They begin by collecting glass off the streets and at recycling facilities. After cleaning it up, the glass is compiled and compressed to create the raw material from which new bottles are produced. When that process is done, each of our beautiful recycled glass bottles is filled with one of our three mezcal expressions: Joven, Reposado, or Añejo. Then, we hand-cork, label, and number them. Along with our new process for bottles, we’re looking at a line of eco-friendly cups to reduce waste. As important as the mezcal itself is, the container is what ends up (hopefully) in a recycling bin, so it’s deeply important that they have the least environmental impact possible from creation to consumption to disposal.
“Recycled glass costs more but is considerably better in terms of the environment and the quality of the glass,” says Rexer about the partnership. “It has a slight sparkle to it, a different weight, a slight color when it picks up sunlight. It's special. I'm very happy that we're doing something that's recycled and to have become one of the larger customers of a family business that was struggling like ours.”
We’re not the only ones taking environmental consciousness seriously — and choose our partners accordingly. Our events partner Forest Hills Stadium is committed to the goal of a carbon neutral lineup, eventually hoping to be carbon positive by 2022. Being climate positive in both our industries isn’t easy, but through their support of initiatives like carbon sequestration and wildlife protection project in Colorado that will neutralize more carbon than they will generate during the 2022 season, it’s clear that the first step is imagining a world of commerce and entertainment with less of an environmental impact. We all want to let loose and celebrate with a glass of mezcal or three, but we can’t do that if there’s no planet and if we don’t clean up afterward. It’s something we take a lot of pride in, and a tenet that our founder built the company on as he fell in love with the lush verdant natural environments he encountered on his travels through Antigua, Guatemala and Oaxaca.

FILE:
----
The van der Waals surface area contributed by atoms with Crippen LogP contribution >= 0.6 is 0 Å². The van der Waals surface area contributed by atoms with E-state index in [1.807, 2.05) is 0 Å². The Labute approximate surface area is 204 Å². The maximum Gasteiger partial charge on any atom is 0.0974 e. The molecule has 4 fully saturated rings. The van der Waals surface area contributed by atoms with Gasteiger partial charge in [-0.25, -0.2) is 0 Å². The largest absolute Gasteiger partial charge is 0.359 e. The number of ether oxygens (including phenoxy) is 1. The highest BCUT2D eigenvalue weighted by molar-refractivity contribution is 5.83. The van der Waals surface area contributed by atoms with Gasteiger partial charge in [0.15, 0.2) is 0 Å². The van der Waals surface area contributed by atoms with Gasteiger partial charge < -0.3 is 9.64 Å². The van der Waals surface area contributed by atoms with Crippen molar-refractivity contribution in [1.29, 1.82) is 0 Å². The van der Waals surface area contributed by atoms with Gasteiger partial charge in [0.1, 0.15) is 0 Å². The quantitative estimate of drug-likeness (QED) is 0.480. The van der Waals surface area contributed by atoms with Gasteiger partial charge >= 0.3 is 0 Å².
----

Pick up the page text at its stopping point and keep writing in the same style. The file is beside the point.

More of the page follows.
“When I began Ilegal, I fell in love with parts of Oaxaca that were pristine,” Rexer recalls. “There was pride in that conservation, and I asked myself how you grow something and not destroy the thing you fell in love with in the first place. It’s important to really ask yourself, as a company grows, if you want to come back to a place that you fell in love with and find pollution in its place. It’s important to build with partners and leave a space hopefully better than when you found it. Commerce, by its nature in this day and age, is far from carbon neutral. We have to recognize that, figure out how we minimize our waste, and lead by example. You're not going to succeed 100 percent in completely reducing your own footprint, but one needs to minimize being part of the problem and tend to your own garden as best as possible.”